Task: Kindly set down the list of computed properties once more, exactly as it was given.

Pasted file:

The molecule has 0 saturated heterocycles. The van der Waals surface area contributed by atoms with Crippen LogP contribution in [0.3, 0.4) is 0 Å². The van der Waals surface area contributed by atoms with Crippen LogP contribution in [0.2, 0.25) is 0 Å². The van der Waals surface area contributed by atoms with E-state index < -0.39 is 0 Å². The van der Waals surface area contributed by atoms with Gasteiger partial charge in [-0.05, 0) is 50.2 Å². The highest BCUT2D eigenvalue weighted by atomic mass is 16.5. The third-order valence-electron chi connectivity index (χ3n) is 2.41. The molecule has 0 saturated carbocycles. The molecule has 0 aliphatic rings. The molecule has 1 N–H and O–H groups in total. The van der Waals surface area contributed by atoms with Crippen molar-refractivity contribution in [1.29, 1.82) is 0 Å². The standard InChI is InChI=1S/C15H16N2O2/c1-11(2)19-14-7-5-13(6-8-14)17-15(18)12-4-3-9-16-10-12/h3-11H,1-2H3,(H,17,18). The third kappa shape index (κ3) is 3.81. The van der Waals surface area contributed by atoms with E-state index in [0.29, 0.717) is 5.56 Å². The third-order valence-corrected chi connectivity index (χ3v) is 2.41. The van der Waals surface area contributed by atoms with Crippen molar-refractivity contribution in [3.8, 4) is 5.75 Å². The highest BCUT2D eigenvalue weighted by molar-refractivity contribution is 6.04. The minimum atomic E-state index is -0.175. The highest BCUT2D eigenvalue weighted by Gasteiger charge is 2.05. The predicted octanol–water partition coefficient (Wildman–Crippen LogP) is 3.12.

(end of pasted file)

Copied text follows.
The molecule has 0 saturated heterocycles. The van der Waals surface area contributed by atoms with Crippen LogP contribution in [0.3, 0.4) is 0 Å². The van der Waals surface area contributed by atoms with Crippen LogP contribution in [0.2, 0.25) is 0 Å². The van der Waals surface area contributed by atoms with E-state index < -0.39 is 0 Å². The van der Waals surface area contributed by atoms with Gasteiger partial charge in [-0.05, 0) is 50.2 Å². The highest BCUT2D eigenvalue weighted by atomic mass is 16.5. The third-order valence-electron chi connectivity index (χ3n) is 2.41. The molecule has 0 saturated carbocycles. The molecule has 0 aliphatic rings. The molecule has 1 N–H and O–H groups in total. The van der Waals surface area contributed by atoms with Crippen molar-refractivity contribution in [1.29, 1.82) is 0 Å². The standard InChI is InChI=1S/C15H16N2O2/c1-11(2)19-14-7-5-13(6-8-14)17-15(18)12-4-3-9-16-10-12/h3-11H,1-2H3,(H,17,18). The third kappa shape index (κ3) is 3.81. The van der Waals surface area contributed by atoms with E-state index in [0.29, 0.717) is 5.56 Å². The third-order valence-corrected chi connectivity index (χ3v) is 2.41. The van der Waals surface area contributed by atoms with Crippen molar-refractivity contribution in [3.8, 4) is 5.75 Å². The highest BCUT2D eigenvalue weighted by molar-refractivity contribution is 6.04. The minimum atomic E-state index is -0.175. The highest BCUT2D eigenvalue weighted by Gasteiger charge is 2.05. The predicted octanol–water partition coefficient (Wildman–Crippen LogP) is 3.12.